In a 9/11 heartbeat


In a 9/11 heartbeat

Sep 14th, 2006 3 min read
Helle C. Dale

Senior Fellow for Public Diplomacy

Her current work focuses on the U.S. government’s institutions and programs for strategic outreach to the public of foreign countries.

How can anyone argue that the world did not change on September 11? This week, the fifth anniversary, reflections suggest that the world has changed in many ways.

Watching the memorial services and listening again to recordings of the distress calls from that fateful day makes you think again about the enemy we face. Mostly, perhaps, the horrific events of that day have forced us to think about what kind of world we want to live in, and what we will do to defend our way of life in a liberal democracy. 

An article in Foreign Policy magazine, "The Day Nothing Much Changed" by managing editor William Dobson argues sophistically that the world did not change on September 11, that in fact it changed 15 years ago with the end of the Cold War. That made the United States the sole remaining superpower, and, at the same time, this kind of power made the United States a target to a degree it had never been before, not only for anti-Americanism but for terrorism as well. 

"The tragedy of 9/11," writes Mr. Dobson, "was a manifestation of a unipolar disorder the world had entered a decade earlier. A day after 9/11, we were still living in the post-Cold War era, we still are today, and that is precisely the problem." As has frequently been done by critics of the United States post-September 11, this line of argument turns the blame for the attack back on the United States and on American power. 

While there is some logic to the argument -- especially given the timing of the initial attack on the New York Trade Towers in 1993, which followed closely on the collapse of the Soviet Union as well as other terrorist attacks that went unaddressed by the Clinton administration throughout the 1990s -- it is clear that by the sheer magnitude of the September 11 attacks much has changed in the world. Not only is there the way it changed the American psyche, but also the way the Bush administration has looked at the world. Let us look at the ways:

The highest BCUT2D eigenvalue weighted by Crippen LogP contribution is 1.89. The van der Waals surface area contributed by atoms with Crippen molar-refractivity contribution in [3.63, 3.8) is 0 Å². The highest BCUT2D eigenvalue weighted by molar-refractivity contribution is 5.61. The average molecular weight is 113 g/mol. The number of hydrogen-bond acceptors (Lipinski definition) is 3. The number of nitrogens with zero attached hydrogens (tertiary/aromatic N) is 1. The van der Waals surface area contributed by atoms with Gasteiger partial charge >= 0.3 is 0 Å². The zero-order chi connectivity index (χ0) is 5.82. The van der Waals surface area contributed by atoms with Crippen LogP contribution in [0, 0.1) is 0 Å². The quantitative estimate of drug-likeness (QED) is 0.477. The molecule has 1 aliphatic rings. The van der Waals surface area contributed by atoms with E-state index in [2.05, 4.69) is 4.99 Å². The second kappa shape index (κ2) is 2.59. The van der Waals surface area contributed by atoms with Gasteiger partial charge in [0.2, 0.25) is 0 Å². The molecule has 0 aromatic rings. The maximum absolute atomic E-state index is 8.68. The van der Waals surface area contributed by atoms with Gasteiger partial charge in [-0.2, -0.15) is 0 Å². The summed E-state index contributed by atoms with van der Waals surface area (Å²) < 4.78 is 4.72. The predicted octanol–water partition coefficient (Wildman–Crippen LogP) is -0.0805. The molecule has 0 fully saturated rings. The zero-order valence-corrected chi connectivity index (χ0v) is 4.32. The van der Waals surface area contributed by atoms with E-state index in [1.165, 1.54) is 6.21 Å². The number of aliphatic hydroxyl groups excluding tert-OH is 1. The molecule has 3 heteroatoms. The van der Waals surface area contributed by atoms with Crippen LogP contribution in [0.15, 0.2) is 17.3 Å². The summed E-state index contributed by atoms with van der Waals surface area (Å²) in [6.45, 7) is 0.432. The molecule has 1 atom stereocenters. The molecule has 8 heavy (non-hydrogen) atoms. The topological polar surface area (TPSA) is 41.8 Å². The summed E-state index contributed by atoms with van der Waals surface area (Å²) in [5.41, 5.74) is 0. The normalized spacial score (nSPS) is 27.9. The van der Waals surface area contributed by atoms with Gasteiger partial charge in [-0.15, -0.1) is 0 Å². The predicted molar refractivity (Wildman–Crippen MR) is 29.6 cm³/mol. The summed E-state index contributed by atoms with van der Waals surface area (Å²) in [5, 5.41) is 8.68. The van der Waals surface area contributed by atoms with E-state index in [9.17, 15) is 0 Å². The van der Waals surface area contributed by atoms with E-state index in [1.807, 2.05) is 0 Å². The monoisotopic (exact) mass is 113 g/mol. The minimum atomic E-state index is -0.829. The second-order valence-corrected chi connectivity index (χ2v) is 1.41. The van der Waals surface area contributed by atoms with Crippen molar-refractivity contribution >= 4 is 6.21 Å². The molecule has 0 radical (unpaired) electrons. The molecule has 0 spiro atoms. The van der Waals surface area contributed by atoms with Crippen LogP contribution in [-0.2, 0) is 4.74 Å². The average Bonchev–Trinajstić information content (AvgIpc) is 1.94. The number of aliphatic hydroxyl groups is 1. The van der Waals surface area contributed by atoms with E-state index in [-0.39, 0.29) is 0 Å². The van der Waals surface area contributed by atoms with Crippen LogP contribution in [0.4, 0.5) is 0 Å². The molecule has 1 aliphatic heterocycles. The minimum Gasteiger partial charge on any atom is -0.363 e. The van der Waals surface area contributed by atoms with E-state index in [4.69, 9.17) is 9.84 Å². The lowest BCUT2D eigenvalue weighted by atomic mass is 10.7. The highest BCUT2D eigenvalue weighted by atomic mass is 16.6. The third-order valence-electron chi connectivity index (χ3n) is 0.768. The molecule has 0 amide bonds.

• The innocent optimism about the post-Cold War World that was summarized by Frances Fukuyama as "the end of history" went up in the clouds of dust from the falling Twin Towers. Communism might be gone, but its place has been taken by another ideology in the form of radical Islam. History is back with a vengeance; yet we are no longer looking to explain the struggle we are in by reference to Hegel and Marx. In the past five years, it has been necessary to look for explanations of recent events in the Koran to recent and its commentaries. 
  • The impossible suddenly became thinkable on September 11. Not even Hollywood had dreamed up movie plots as horrendous as the terrorist attack on major landmarks and government buildings with fully fueled aircraft. In a world where this is possible, just about anything can happen. Though daily life has returned more or less than normal, the subtext is that no idea is too crazy for someone to attempt its execution. Today, travelers between the United States and Britain patiently wait to be searched, drink baby formula and throw away their lipstick and diaper cream to prevent anyone from mixing a bomb on board a trans-Atlantic flight. As surreal as this could appear, no one demurs. 
  • The struggle within Islam was made evident by the attacks. Radical, violent fundamentalists like Osama bin Laden and the suicide bombers he dispatched to die on his behalf have a growing appeal among young Muslims looking for causes and certainties. The struggle that we sometimes between two civilizations is as much a struggle within the world of Islam. Our future depends equally on the outcome. 
  • American foreign policy changed radically on September 11, as the perception of a threat from abroad changed. While the Bush administration had come into office with a fairly humble and limited foreign policy agenda, September 11 changed all that. Mr. Bush became in one instant a foreign policy president who presided over the first chapter in the global war on terror, the wars in Afghanistan and Iraq. 

Occupants of the White House -- Democrats and Republicans -- cannot afford to be complacent about the threat of terrorism. Five years on, we are still struggling through its long shadow.

Helle Dale is director of the Douglas and Sarah Allison Center for Foreign Policy Studies at the Heritage Foundation.

First appeared in the Washington Times